Edward Snowden Nobel Peace Prize Nomination

Edward Snowden Nominated For Nobel Peace Prize

Edward Snowden was nominated for the Nobel Peace Prize by two Norwegian lawmakers. Bård Vegar Solhjell and Snorre Valen submitted the nomination to the Nobel Committee. Although the lawmakers do not condone Snowden’s methods, they said his exposure of the National Security Agency promoted world peace.

A former contractor with the NSA, Snowden is accused of collecting and distributing confidential information about the agency’s classified operations.

In June 2013, several news agencies reported that the NSA gained access to millions of personal telephone and internet records. The information reportedly includes recorded telephone conversations, chat logs, private e-mail conversations, and search histories. Although the news agencies did not disclose their source, it was obvious someone had inside access to the NSA’s classified records.

On June 9, Edward Snowden, age 29, admitted leaking the information to the press. Speaking from Hong Kong, the former contractor said he exposed the surveillance program because it was simply wrong. As reported by BBC, Snowden said the public has a right to know their personal business is being monitored by a government agency.

Following his admission, the former contractor remained in hiding for several weeks. From an undisclosed location in Hong Kong, Snowden revealed that the NSA’s surveillance program extended beyond the borders of the United states.

On June 22, federal prosecutors charged Snowden with espionage and theft. The US government ordered authorities in Hong Kong to extradite the whistleblower back to the United States. However, fearing for his freedom and life, the former contractor fled to Moscow.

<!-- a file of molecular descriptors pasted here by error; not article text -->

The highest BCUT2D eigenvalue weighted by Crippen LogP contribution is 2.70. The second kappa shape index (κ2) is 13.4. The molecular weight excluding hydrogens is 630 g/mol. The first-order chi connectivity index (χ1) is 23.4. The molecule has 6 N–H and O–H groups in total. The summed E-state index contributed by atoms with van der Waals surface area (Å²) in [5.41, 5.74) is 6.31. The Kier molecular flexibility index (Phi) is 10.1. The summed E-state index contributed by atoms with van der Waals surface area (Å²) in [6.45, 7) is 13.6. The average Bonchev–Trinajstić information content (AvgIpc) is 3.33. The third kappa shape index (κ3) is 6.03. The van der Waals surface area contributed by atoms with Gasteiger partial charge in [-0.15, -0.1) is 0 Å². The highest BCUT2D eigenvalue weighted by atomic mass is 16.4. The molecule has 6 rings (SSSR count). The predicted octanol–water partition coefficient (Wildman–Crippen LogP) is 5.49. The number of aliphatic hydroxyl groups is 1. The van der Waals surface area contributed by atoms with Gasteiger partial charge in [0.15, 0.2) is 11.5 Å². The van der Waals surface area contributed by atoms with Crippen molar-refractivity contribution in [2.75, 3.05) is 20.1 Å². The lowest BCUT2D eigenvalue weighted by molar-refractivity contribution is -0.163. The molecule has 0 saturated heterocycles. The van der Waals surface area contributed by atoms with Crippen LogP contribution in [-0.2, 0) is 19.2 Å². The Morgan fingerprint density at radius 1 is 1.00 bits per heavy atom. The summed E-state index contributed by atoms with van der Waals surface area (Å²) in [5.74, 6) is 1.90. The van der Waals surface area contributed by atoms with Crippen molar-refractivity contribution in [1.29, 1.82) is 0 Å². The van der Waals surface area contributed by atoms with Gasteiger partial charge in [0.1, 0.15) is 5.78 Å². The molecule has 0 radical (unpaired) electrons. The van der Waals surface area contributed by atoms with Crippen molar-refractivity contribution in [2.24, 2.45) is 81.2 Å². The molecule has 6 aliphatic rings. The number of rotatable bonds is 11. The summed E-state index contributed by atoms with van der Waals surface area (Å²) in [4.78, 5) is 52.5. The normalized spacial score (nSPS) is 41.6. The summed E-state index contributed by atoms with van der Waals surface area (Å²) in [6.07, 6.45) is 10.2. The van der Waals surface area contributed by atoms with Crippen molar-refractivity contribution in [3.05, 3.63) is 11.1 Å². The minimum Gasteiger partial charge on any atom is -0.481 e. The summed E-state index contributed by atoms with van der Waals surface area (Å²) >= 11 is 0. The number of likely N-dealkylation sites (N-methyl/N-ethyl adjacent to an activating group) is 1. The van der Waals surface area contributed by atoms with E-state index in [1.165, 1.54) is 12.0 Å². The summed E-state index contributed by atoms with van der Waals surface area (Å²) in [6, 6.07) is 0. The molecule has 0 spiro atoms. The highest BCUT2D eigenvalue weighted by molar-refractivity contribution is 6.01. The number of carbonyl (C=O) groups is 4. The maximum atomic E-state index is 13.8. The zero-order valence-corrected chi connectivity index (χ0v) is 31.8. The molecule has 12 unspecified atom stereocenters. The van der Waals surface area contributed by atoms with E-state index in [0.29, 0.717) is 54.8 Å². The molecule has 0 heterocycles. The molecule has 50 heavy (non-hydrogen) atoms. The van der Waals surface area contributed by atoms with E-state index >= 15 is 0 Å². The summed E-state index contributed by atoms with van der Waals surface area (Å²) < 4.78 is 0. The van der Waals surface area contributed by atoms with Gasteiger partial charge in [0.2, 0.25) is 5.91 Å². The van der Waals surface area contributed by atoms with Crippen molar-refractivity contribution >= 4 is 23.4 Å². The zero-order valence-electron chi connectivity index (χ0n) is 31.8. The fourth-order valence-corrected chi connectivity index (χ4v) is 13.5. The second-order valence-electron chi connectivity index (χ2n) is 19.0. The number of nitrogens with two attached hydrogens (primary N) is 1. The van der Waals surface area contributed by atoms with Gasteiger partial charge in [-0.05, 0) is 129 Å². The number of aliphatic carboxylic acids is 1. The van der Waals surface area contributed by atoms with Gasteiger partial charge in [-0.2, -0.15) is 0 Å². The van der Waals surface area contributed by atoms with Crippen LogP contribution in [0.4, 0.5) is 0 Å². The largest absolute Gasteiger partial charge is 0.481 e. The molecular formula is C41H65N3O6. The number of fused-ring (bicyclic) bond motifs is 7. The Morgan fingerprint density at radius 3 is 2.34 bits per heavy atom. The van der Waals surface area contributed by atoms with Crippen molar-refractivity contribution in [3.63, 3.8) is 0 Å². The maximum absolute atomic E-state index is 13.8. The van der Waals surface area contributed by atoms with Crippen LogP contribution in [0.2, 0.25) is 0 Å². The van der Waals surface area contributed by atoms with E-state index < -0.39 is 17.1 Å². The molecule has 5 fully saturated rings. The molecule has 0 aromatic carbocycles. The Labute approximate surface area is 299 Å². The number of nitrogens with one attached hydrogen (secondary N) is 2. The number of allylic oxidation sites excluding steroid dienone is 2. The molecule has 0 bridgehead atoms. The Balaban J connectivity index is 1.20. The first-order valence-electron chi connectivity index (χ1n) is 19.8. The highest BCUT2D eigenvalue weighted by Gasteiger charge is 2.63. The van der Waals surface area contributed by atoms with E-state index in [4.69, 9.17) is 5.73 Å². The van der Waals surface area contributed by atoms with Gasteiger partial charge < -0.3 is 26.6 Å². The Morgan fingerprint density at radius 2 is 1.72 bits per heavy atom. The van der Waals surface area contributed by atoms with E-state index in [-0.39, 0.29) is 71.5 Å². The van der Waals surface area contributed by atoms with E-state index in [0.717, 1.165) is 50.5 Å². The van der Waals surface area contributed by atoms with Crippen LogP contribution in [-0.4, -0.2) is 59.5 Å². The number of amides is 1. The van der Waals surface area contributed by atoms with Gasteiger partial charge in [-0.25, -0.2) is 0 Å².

Edward Snowden remained in Moscow’s Sheremetyevo International Airport for more than a month. Although he applied for asylum in numerous countries, he was granted temporary asylum in Russia on August 1. According to Russian law, Snowden has the option of extending his temporary asylum in one-year increments.

Considered a fugitive by the US government, Snowden continues to reside in Russia. Although his actions are heavily criticized by the US government, his supporters call him a hero. Time reports the whistleblower is now being praised for promoting world peace.

In their nomination, Solhjell and Valen said, “There is no doubt that the actions of Edward Snowden may have damaged the security interests of several nations in the short term.” However, they praised his actions for raising awareness and sparking positive change:

“… the public debate and change in policy that have followed in the wake of Snowden’s whistle blowing has contributed to a more stable and peaceful world order.”

Edward Snowden’s decision to expose the NSA will remain controversial for many years. However, if any positive can be found in the resulting debate, citizens around the world are acutely aware that personal privacy is never guaranteed.

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